WASHINGTON – A murderous slaughter of almost unimaginable proportions is taking place below America’s southern border – and it goes almost unnoticed by U.S. government officials here.
On Friday, a seventh victim gunned down in a private law office in central Mexico died at a hospital as police investigate links between the firm and the country’s organized crime syndicates whose revenues are made from selling drugs, smuggling people into the U.S. and arms trafficking.
Five men and a woman died Thursday in the attack in the city of Guadalajara, according to the Jalisco state attorney general’s office. Three were lawyers and the others were employees, and some of the victims were found with their hands tied. Authorities had not made any arrests.
Several leading Mexican newspapers reported, citing anonymous state judicial sources, that one of the lawyers may have been defending Archivaldo Ivan Guzman, the son of alleged Sinaloa drug cartel chief Joaquin “El Chapo” Guzman. The elder Guzman escaped from federal prison in 2001 in a laundry cart after bribing guards.
The son, also known as “El Chapito” or “Little Chapo” was sentenced in February to five years for money laundering.
In recent years, Mexico has suffered a wave of organized crime and drug-related violence that killed more than 2,500 people last year alone. According to a report in the Ciudad Juarez Chihuahua, 3,008 executions related to organized crime have taken place in Mexico since President Felipe Calderon took office Dec. 1, 2006 – just 15 months ago.
That horrific murder toll includes 334 police officer and 39 Mexican military personnel, who have been ordered by Calderon to support his crackdown on the drug lords.
Critics of the war on the crime gangs say the source of the problem is not being attacked.
Ernesto Mendieta, a security expert, said those ordering the killings are getting away scot-free.
“There is no intelligence which may lead me to detain the groups that are doing the killing,” he explained. “When you want to kill someone, you just kill him.”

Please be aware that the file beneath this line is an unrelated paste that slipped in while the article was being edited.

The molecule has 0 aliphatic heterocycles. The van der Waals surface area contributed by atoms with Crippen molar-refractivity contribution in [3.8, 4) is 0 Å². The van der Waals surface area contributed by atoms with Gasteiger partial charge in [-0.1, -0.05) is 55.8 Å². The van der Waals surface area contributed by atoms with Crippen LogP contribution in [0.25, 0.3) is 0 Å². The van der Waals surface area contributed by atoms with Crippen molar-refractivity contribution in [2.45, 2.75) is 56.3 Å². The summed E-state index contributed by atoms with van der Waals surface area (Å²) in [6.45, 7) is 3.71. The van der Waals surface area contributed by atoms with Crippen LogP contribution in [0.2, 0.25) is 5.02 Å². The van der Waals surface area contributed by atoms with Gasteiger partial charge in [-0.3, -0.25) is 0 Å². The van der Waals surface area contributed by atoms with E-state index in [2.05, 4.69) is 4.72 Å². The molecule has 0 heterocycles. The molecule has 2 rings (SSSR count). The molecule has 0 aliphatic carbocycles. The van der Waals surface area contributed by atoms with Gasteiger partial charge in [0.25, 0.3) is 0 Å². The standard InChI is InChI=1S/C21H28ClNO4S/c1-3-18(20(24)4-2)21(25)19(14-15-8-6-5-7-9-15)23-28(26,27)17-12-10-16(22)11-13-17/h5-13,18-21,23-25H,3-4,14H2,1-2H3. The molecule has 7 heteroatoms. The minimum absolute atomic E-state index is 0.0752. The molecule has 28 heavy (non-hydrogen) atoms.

In addition, Mexican police – even its military – find themselves outmanned and outgunned. Just last week, Mario Dominguez, commander of the state of Chihuahua’s state attorney’s “Ministerial Police” office in Ciudad Juarez, was executed while on vacation in Chihuahua City. The agency now has no command level officers left in that part of the state.
Mexico has developed into a principal route in the international drugs trade. U.S. authorities believe about 80 percent of the cocaine consumed in the U.S. comes through. Yet, few American officials are expressing concern about the murderous mayhem escalating in Mexico. Only a few even recognize the way it is spilling over the border.
Last week, Sen. Jeff Bingaman, D-N.M., wrote a letter to Mexican Ambassador Arturo Sarukhan expressing his alarm over the recent rise of violence in northwest Chihuahua, requesting officials to assign additional law enforcement resources to the area.
“It is my understanding that since Feb. 12, 2008, there have been approximately 10 murders and 15-20 kidnappings in the cities of Palomas, Janos, and Ascensin,” Bingman wrote. “This violence, which appears to be related to drug trafficking activities, is highly coordinated and began with simultaneous killings and abductions in these towns. New Mexico law enforcement agencies have expressed serious concerns that this violence may spill over across the border, particularly in cases where targets flee into the United States. Renewing a sustained effort to quell drug-related violence along the border is critical at this point, and I urge you to do everything you can towards this end.”
In a separate letter to U.S. Attorney General Michael B. Mukasey, Bingaman said it is essential that the United States also provide additional law enforcement resources to southern New Mexico to combat drug trafficking activities.
“In Chihuahua, violence, corruption and threats against Ciudad Juarez municipal police continue, given that an ex-agent was riddled by gunfire inside his home, another officer was detained when he attempted to cross into the United States transporting 50 kilos of marijuana,” reported Mexico City’s Excelsior last Thursday. “Further, yesterday afternoon the city police (radio) frequency was interfered with by members of organized crime who besides making threats against some agents also broadcast three “narco-corridos” in which the narco-traffic’s supremacy over the police is extolled.”
“Narco-corridos” are Mexican country and western-style tunes with lyrics praising drug traffickers.